View from the Press Box: Notre Dame

Costly Kelton Lynn drop in the endzone

Stanford went into South Bend on Saturday with no external expectation or hope of competing, yet they for a second straight week gave much more fight than anyone expected. The defense and special teams helped with field position and some stops. The offense ran the ball well and came out of the gates firing. This time it was not a matter of turnovers. The offense literally dropped the ball.

Pregame - I'm watching the specialists out on the field ahead of just about anybody.  Since Stanford's placekicking is one of my focal points of obsession this season, my eyes move to a little setup where fifth-year senior (guard and) short snapper Jon Cochran is going to snap to redshirt junior (punter and) holder Jay Ottovegio for redshirt sophomore kicker Aaron Zagory.  The very first time I watch, the kick never gets off as Ottovegio is unable to put down the snapped ball.  Yikes.  That crystallizes Stanford special teams this year.  And I swear that I hear in my head the voice of Stanford Stadium announcer Steve Frost in my head bellow, "It's time for Stanford Football!"

Pregame - Tavita Pritchard is warming up and wearing #10, which he has been wearing in practice.  He is Stanford's third-string quarterback and is taking those warm-up snaps and throws, but he also has added a wide receiver and special teams role.  Fifth-year senior wideout Marcus McCutcheon is healthy and practiced this week for the first time since the preseason; he is out there taking full repetitions with the Stanford receivers.  That reduces the likelihood that Pritchard will be called into pass-catching duty today, but he has played on the kickoff return team as a "hands" front line blocker.  Pritchard cannot wear his normal #14 jersey when redshirt junior cornerback Tim Sims also plays on special teams and dons that same number.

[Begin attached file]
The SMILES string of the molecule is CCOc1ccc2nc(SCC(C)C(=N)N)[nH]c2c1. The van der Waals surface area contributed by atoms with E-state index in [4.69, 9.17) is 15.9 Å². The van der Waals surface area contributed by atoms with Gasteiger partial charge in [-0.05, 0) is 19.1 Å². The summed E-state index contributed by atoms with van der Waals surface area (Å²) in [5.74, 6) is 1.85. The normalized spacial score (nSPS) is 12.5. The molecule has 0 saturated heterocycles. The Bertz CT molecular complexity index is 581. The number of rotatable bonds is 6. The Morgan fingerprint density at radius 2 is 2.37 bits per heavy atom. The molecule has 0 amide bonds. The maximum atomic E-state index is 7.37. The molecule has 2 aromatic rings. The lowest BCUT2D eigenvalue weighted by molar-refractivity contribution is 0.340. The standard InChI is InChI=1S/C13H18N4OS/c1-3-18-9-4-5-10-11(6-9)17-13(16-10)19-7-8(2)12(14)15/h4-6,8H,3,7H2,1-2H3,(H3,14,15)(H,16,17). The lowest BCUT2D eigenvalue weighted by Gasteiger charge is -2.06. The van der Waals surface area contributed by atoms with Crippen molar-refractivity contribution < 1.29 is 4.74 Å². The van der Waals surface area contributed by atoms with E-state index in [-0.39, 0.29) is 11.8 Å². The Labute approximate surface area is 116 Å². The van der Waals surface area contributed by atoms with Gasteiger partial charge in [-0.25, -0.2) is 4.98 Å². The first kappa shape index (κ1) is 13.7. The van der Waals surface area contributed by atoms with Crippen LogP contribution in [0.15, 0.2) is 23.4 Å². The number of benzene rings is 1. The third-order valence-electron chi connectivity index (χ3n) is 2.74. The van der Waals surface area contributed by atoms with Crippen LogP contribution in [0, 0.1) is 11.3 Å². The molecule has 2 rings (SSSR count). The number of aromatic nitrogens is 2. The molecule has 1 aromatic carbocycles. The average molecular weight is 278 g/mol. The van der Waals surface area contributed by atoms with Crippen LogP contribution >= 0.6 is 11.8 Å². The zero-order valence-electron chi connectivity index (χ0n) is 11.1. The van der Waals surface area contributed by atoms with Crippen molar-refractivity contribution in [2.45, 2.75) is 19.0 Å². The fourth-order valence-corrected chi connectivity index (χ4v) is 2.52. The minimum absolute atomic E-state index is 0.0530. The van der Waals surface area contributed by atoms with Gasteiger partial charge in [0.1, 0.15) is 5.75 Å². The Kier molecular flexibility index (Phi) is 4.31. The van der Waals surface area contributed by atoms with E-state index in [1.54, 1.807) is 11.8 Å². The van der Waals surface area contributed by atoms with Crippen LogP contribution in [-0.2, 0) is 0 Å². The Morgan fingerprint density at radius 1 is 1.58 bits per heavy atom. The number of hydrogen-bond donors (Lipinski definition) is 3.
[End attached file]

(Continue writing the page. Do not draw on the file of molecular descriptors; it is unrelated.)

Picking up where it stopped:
Pregame - This is my fourth time watching the Cardinal and Catholics battle in South Bend, but I never really paid attention previously to the giant flagpole on the field just beyond the corner of the North endzone.  They'll put a pad around that before kickoff, but its unusual proximity to the playing field makes me think of the injury risk.  My very first vision is that if healthy, I would half-expect redshirt junior wide receiver Evan Moore to race toward that corner on some fade pattern and be forced into an awkward collision as he is tackled/pushed out of bounds by a defender.  The poor guy has had everything else happen to him, so why not add a flagpole collision to the injury archive?